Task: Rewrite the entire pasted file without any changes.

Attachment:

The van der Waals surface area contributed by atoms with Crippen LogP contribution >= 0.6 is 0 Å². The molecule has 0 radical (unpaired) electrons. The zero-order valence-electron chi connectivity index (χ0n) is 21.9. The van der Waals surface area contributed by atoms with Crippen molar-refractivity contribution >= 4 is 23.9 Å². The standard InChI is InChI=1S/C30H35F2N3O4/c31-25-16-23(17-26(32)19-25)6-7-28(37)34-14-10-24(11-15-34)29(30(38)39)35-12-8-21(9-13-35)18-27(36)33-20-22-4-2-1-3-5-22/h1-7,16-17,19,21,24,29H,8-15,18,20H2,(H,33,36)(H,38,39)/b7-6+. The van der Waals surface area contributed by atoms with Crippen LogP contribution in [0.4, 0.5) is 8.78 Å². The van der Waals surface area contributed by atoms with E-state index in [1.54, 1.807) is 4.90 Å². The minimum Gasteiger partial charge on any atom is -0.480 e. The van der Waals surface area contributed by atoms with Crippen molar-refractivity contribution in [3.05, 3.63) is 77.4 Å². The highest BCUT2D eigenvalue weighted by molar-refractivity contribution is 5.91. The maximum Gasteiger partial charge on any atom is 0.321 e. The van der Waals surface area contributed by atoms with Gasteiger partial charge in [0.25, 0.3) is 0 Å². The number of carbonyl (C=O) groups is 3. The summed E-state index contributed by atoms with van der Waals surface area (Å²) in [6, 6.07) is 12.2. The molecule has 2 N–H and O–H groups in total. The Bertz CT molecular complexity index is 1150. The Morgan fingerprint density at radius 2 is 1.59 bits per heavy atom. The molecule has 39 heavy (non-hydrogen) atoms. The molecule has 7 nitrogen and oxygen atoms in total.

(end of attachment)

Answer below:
The van der Waals surface area contributed by atoms with Crippen LogP contribution >= 0.6 is 0 Å². The molecule has 0 radical (unpaired) electrons. The zero-order valence-electron chi connectivity index (χ0n) is 21.9. The van der Waals surface area contributed by atoms with Crippen molar-refractivity contribution >= 4 is 23.9 Å². The standard InChI is InChI=1S/C30H35F2N3O4/c31-25-16-23(17-26(32)19-25)6-7-28(37)34-14-10-24(11-15-34)29(30(38)39)35-12-8-21(9-13-35)18-27(36)33-20-22-4-2-1-3-5-22/h1-7,16-17,19,21,24,29H,8-15,18,20H2,(H,33,36)(H,38,39)/b7-6+. The van der Waals surface area contributed by atoms with Crippen LogP contribution in [0.4, 0.5) is 8.78 Å². The van der Waals surface area contributed by atoms with E-state index in [1.54, 1.807) is 4.90 Å². The minimum Gasteiger partial charge on any atom is -0.480 e. The van der Waals surface area contributed by atoms with Crippen molar-refractivity contribution in [3.05, 3.63) is 77.4 Å². The highest BCUT2D eigenvalue weighted by molar-refractivity contribution is 5.91. The maximum Gasteiger partial charge on any atom is 0.321 e. The van der Waals surface area contributed by atoms with Gasteiger partial charge in [0.25, 0.3) is 0 Å². The number of carbonyl (C=O) groups is 3. The summed E-state index contributed by atoms with van der Waals surface area (Å²) in [6, 6.07) is 12.2. The molecule has 2 N–H and O–H groups in total. The Bertz CT molecular complexity index is 1150. The Morgan fingerprint density at radius 2 is 1.59 bits per heavy atom. The molecule has 39 heavy (non-hydrogen) atoms. The molecule has 7 nitrogen and oxygen atoms in total.